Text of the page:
1. Stop and smell the roses. When I was trying to “have it all,” crazy busy with work and family, Mom constantly counseled me to “stop and smell the roses.” I didn’t, of course. Then all the busy-ness faded away, and I realized what Mom was talking about. I have a ‘life’ now. I smell the roses all the time. Thanks for your persistence, Mom. I finally understand.
  2. Values. Every Sunday my mother shuttled us all to church. The teenage years must have been the worst, when we grumbled and complained and napped through sermons. But over the years of catechism and church, important values seeped into my heart that make me a better human being. Thanks for raising us under God’s watchful eye, Mom.
  3. The satisfaction of growing things. As Father John describes it, “Your mother’s green thumb.” I grew up on a farm, surrounded by growing things, but it was my Mom who instilled a love of gardening. I think of Mom always when I am nurturing my flowers; I still have nothing that comes close to her beautiful iris garden, which was so pretty we took our wedding photos there. And she is the inspiration for the spirited veggie gardening competition among her children. (Just ate the first garden radish, sibs!)
  4. Try something new. Mom is the champion of trying new things. Her natural curiosity leads her to strike up conversations with perfect strangers. She went back to college in her 50s and earned a master’s degree. She loves to try ethic foods, new “taste sensations,” as she calls them. One piece of advice: Never stand between my Mom and any sweet made with coconut.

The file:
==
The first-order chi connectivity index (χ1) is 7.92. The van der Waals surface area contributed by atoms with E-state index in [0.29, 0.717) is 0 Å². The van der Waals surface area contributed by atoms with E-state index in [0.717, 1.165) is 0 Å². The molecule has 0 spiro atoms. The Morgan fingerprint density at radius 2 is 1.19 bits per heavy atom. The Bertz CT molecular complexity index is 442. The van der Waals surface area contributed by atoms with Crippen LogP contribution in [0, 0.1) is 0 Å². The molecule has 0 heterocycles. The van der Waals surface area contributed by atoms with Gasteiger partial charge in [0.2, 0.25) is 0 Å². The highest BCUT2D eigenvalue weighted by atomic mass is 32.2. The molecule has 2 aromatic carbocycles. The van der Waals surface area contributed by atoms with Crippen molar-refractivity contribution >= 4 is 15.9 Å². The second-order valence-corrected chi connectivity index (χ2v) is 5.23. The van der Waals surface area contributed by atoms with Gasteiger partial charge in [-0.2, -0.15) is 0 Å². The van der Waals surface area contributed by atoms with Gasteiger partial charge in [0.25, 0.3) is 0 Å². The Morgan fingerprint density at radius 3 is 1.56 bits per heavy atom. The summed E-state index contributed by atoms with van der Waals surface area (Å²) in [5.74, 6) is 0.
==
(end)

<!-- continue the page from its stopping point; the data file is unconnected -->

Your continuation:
5. Savory memories. By the time I could reach the stove (8? 9?), I learned how to cook from Mom. This is pretty funny in retrospect, because she didn’t learn how to cook until she was married. But Mom patiently taught me how to make the perfect flaky pie crust (her secret was lard!) and meatloaf and other staples. When I left for college, she gave me a Betty Crocker illustrated cookbook that I still use for classics. She bakes tastier French bread than the French.
  6. Savor memories. Every summer, my raucous gang of siblings chews over family lore from decades ago. No memory is left unturned, as we tell and re-tell stories about growing up. At the center of this gathering is Mom, chuckling even when the stories grow a tad risque for her 83-year-old ears. It is a testament to Mom that her far-flung children still like each other, indeed, love each other.

204584_189765237736368_7208097_o So here’s to you, Mavis Benner Johnson – your children may be far away but we carry you in our hearts.

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